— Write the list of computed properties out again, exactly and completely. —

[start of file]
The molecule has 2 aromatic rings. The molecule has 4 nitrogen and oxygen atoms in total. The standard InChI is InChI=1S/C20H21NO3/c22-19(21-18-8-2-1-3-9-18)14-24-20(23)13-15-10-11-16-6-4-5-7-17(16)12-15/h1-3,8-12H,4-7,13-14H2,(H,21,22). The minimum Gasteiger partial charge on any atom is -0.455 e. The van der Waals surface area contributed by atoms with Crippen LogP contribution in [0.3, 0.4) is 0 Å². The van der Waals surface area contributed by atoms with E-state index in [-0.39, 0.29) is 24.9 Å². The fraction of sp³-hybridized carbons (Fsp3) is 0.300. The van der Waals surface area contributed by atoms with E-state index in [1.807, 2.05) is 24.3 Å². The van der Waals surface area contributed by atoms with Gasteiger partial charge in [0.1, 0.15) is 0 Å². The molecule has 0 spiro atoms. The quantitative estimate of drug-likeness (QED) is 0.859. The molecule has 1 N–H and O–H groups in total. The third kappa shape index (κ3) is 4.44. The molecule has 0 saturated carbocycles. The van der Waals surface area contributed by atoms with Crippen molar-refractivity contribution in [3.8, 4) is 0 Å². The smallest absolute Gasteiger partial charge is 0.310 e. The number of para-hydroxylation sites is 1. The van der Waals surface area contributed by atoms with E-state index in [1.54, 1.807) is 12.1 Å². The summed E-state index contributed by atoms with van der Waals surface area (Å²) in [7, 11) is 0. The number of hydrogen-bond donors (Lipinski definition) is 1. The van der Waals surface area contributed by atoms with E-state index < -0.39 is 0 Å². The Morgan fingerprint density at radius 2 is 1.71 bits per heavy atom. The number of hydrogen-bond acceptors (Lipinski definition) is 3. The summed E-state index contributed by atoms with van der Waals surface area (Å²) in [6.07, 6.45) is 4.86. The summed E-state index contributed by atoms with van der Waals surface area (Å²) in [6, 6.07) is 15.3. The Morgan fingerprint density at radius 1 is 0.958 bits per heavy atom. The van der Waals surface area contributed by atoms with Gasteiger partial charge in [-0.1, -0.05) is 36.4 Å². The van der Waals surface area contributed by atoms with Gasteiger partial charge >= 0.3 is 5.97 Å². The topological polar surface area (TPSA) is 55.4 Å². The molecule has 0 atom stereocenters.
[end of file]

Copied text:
The molecule has 2 aromatic rings. The molecule has 4 nitrogen and oxygen atoms in total. The standard InChI is InChI=1S/C20H21NO3/c22-19(21-18-8-2-1-3-9-18)14-24-20(23)13-15-10-11-16-6-4-5-7-17(16)12-15/h1-3,8-12H,4-7,13-14H2,(H,21,22). The minimum Gasteiger partial charge on any atom is -0.455 e. The van der Waals surface area contributed by atoms with Crippen LogP contribution in [0.3, 0.4) is 0 Å². The van der Waals surface area contributed by atoms with E-state index in [-0.39, 0.29) is 24.9 Å². The fraction of sp³-hybridized carbons (Fsp3) is 0.300. The van der Waals surface area contributed by atoms with E-state index in [1.807, 2.05) is 24.3 Å². The van der Waals surface area contributed by atoms with Gasteiger partial charge in [0.1, 0.15) is 0 Å². The molecule has 0 spiro atoms. The quantitative estimate of drug-likeness (QED) is 0.859. The molecule has 1 N–H and O–H groups in total. The third kappa shape index (κ3) is 4.44. The molecule has 0 saturated carbocycles. The van der Waals surface area contributed by atoms with Crippen molar-refractivity contribution in [3.8, 4) is 0 Å². The smallest absolute Gasteiger partial charge is 0.310 e. The number of para-hydroxylation sites is 1. The van der Waals surface area contributed by atoms with E-state index in [1.54, 1.807) is 12.1 Å². The summed E-state index contributed by atoms with van der Waals surface area (Å²) in [7, 11) is 0. The number of hydrogen-bond donors (Lipinski definition) is 1. The van der Waals surface area contributed by atoms with E-state index < -0.39 is 0 Å². The Morgan fingerprint density at radius 2 is 1.71 bits per heavy atom. The number of hydrogen-bond acceptors (Lipinski definition) is 3. The summed E-state index contributed by atoms with van der Waals surface area (Å²) in [6.07, 6.45) is 4.86. The summed E-state index contributed by atoms with van der Waals surface area (Å²) in [6, 6.07) is 15.3. The Morgan fingerprint density at radius 1 is 0.958 bits per heavy atom. The van der Waals surface area contributed by atoms with Gasteiger partial charge in [-0.1, -0.05) is 36.4 Å². The van der Waals surface area contributed by atoms with Gasteiger partial charge >= 0.3 is 5.97 Å². The topological polar surface area (TPSA) is 55.4 Å². The molecule has 0 atom stereocenters.